Weather-Wise Exhibit Panel

200 Years of Climate Change at Enfield Shaker Village

Weather-Wise is a multi-faceted education program at Enfield Shaker Museum based on an interactive exhibit that is supported by virtual talks from humanities experts, book discussions, climate-related school programing, and community projects.

For millennia, weather has shaped human life. The Shakers at Enfield, New Hampshire (1793-1923), like the “World’s people” from whom they separated, adapted to daily and seasonal changes in temperature, atmospheric pressure, wind, humidity, precipitation, and cloud cover. These weather conditions were noted in personal journals and letters, newspapers and magazines, and scientific records, including those produced at Dartmouth College’s Shattuck Observatory in nearby Hanover, NH.

These documents helped the Shakers to be “weather-wise”–to be skillful in dealing with changes in the weather. These same documents now help us to understand humans’ impact on climate change. Beginning in the early 19th century, intensive logging and farming activities, and the use of carbon dioxide-releasing energy (wood, coal, oil, gas), began to alter the Earth’s atmosphere. Human activities began to shape the weather.

The Weather-Wise exhibit itself has two components:

Most dramatic are the 13 colorful Tempestries–long, hand-knitted banners representing the daily weather of a given year with 365 rows, each denoting a specific temperature. Visitors can see the actual weather conditions that the Enfield, NH Shakers confronted. Through the comparison of many years of Tempestries, we can see how human choices and actions have led to climate change.

Accompanying the Tempestries are historic photographs, newspaper clippings, excerpts from Shaker journals and letters, as well as reproductions of original Shaker clothing. These items, together with the Tempestries, raise important questions about human choices, weather and climate change.

What are Tempestries?

The Tempestry Project is personal and collaborative fiber art, environmental awareness, and climate activism via data representation all rolled into a sprawling community of friends, artists, crafters, teachers, scientists, activists, nature lovers, and more.

One of the ongoing problems inherent in discussions about climate change is the vast scale of the conversation. The Tempestry Project’s goal is to scale this down into something that is accurate, tangible, relatable, and beautiful. Tempestries blend fiber art with temperature data to create a bridge between global climate and our own personal experiences through knitted, crocheted, and woven temperature tapestries, or “Tempestries.”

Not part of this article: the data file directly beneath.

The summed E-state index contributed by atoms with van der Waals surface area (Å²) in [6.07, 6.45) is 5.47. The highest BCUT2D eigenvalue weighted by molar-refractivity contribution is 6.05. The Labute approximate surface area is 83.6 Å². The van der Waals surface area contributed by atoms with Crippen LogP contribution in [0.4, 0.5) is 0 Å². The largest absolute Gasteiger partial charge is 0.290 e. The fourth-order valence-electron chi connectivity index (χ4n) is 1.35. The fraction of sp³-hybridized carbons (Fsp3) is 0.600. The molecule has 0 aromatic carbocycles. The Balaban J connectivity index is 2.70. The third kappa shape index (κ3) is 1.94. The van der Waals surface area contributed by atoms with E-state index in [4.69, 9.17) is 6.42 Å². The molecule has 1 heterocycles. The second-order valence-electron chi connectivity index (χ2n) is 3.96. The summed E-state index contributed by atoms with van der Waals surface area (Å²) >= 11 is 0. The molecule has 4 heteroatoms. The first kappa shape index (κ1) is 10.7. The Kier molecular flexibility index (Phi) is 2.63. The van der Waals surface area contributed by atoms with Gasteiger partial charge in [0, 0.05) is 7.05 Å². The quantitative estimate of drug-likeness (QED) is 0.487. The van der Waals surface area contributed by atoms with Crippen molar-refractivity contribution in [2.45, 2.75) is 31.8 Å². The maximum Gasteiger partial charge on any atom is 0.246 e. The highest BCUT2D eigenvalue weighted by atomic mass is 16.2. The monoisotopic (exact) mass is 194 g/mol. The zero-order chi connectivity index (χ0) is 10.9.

Tempestries depict the daily high temperatures for a given year and location, January at the top and December at the bottom (think bar graphs!). All Tempestries use the same yarn colors and temperature ranges in order to create a visually cohesive narrative across a wide expanse of makers, places, and eras.

For more information on Tempestries, check out

Creating the Tempestries for Weather-Wise

Where did the weather data come from? Until February 9, 1870, when President Ulysses S. Grant signed into law a new national weather service, daily weather data was recorded mostly by volunteer observers in scattered localities around the country.  Since 1880, daily records of temperature, precipitation, wind, barometric pressure, etc. have been recorded and are available on line from the National Oceanic and Atmospheric Administration (NOAA). This data made it possible to chart the daily high temperatures we needed to knit the Tempestry banners from the 1880s to the present. But what about the earlier decades?  Fortunately, Dartmouth College began recording daily weather data in 1827. The handwritten journals containing this information are at Rauner Library in Hanover, NH. Although there are some gaps in the data, we were able to find at least one year in each of the early decades that was essentially complete. Alan Goldblatt, Lab Manager, Department of Physics and Astronomy at Dartmouth College coordinated the digitization of many these records for Enfield Shaker Museum so that we could transcribe them remotely and chart them.

Enfield Shaker Museum then recruited community members to create the hand-knitted Tempestries. The knitters met at the museum to select their year, get a temperature chart, wind the appropriate yarn colors, and go over hints and tips for knitting a Tempestry. The Temepstries are knit in linen stitch. This stitch, combined with frequent color changes, proved to be challenging for most of the volunteers, but this intrepid group was not to be dissuaded. The results speak for themselves.